The Evaluation and Research Department (ERD) has been working on gamifying the evaluation methods, especially for our NB3FIT youth programs.  The ERD joined the NB3FIT Summer Camp to implement the gamified evaluation methods to gather data from the youth.  The two methods implemented include, the Rez Dog likert scale and Body Mapping.  Both methods included questions which were developed using the NB3 Foundation’s four core areas of physical activity, healthy nutrition, youth development and cultural connections, and also using the outcome statements developed by all staff at the Foundation.  Both methods originated from our collaborative efforts with John Snow, Inc., as they suggested some participatory tools that can be used with youth and other stakeholders to collect the necessary data.

The Body Mapping method explores existing attitudes and practices; and also to explore the likes and dislikes of the youth. Through this process, the participants drew and outline of their body, as depicted below in the picture.  On the outline or inside of the body they wrote and drew pictures while also using words to describe their health and wellbeing based on the questions being asked.  The responses in the picture below were based on the following questions:

  1. Healthy Nutrition 
    1. How does eating healthy foods make you feel? Around the edge of your body map, write or draw those feelings. 
    2. On the mouth of your body map, write how many cups of water should you drink a day?  
    3. Draw a line from your mouth outward. Now, draw or write what healthy foods you eat. What unhealthy foods do you eat? 
  1. Physical Activity
    1. Draw a line from your legs outward. Now, draw or write activities you can do with your legs to be active.  
  1. Youth Development 
    1. Draw a line from your head outward. Draw or write what you think of yourself? 

One youth’s body mapping illustration.

The Rez Dog likert scale was originally called the Self-Confidence snails and the activity encourages participants to score changes in their self-confidence before and after the program.  For this tool, the ERD tailored the activity for better understanding from the youth we serve in NB3FIT by calling this activity the Rez Dog likert scale.  The questions for this activity were geared towards bravery for certain activities and it included the rez dog showing different emotions, which was explained to the youth what each emotion meant to help them understand.  The likert scale started at one and ended at five.  At one the rez dog was brave and at five, the rez dog was not brave at all.  In the picture below, the children were asked ‘how brave are you to make new friends’, on the left side of the picture is the higher end of the likert scale which is at five.  For this specific question a majority of the youth felt brave to make new friends.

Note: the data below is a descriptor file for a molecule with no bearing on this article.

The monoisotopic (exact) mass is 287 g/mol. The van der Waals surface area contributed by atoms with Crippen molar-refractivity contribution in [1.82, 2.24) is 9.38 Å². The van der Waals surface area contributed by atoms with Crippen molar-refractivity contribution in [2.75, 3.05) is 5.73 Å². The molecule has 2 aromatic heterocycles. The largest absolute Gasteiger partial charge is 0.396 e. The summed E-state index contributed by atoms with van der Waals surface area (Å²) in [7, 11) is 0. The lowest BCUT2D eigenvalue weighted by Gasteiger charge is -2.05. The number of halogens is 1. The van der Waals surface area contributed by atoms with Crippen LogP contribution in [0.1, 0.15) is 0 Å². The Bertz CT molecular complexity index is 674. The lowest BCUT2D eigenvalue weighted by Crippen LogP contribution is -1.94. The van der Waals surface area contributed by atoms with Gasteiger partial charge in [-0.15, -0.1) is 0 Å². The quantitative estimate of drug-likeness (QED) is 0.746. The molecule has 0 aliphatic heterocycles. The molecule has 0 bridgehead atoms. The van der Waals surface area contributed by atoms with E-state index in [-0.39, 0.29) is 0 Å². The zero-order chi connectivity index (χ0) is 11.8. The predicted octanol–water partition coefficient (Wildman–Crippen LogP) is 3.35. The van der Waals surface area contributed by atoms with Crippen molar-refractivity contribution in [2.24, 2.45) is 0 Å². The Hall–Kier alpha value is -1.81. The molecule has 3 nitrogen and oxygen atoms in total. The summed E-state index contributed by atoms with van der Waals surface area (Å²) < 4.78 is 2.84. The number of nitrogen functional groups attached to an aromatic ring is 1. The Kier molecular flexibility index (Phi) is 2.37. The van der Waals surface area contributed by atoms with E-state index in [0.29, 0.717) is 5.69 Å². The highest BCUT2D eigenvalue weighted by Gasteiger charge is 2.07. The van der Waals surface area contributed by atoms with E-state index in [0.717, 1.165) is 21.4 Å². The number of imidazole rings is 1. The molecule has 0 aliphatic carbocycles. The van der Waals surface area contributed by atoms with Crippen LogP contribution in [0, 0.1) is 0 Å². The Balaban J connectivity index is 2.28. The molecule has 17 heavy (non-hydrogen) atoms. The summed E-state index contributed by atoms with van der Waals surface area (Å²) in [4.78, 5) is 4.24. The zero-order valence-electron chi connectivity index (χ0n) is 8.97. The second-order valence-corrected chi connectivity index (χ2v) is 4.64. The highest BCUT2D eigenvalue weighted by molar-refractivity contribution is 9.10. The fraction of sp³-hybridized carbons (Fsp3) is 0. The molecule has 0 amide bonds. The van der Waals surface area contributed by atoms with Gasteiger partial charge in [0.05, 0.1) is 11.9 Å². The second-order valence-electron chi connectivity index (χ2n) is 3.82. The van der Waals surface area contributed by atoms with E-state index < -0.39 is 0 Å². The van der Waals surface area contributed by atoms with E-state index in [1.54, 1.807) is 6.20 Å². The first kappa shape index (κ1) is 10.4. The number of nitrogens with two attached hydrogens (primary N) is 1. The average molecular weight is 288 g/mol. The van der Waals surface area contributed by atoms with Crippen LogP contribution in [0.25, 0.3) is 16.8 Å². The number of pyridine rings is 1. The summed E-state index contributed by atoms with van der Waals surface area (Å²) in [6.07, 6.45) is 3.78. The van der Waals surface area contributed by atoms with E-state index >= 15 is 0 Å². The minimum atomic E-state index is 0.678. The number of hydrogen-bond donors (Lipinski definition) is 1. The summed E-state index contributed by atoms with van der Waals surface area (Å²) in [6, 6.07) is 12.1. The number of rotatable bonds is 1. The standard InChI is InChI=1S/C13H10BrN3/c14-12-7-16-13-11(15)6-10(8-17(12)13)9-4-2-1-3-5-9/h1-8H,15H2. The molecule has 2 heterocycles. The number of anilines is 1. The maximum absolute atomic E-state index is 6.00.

The other questions for this activity were:

  • How brave are you to talk to a group of people?
  • How brave are you to learn a new sports skill?
  • How brave are you to be physically active?
  • How brave are you to teach an activity you learned in the program to your family?

The new gamified evaluation methods are new for the NB3FIT program and as we move forward we will learn and adapt to best fit what will work for us in evaluating our NB3FIT program.  Findings from these methods provide general patterns that can be strong indicators of changes taking place in the youth that we serve.  We will revisit these evaluation games at the end of the NB3FIT Summer Camp for a post evaluation to determine where the youth are at and how the summer camp has impacted them.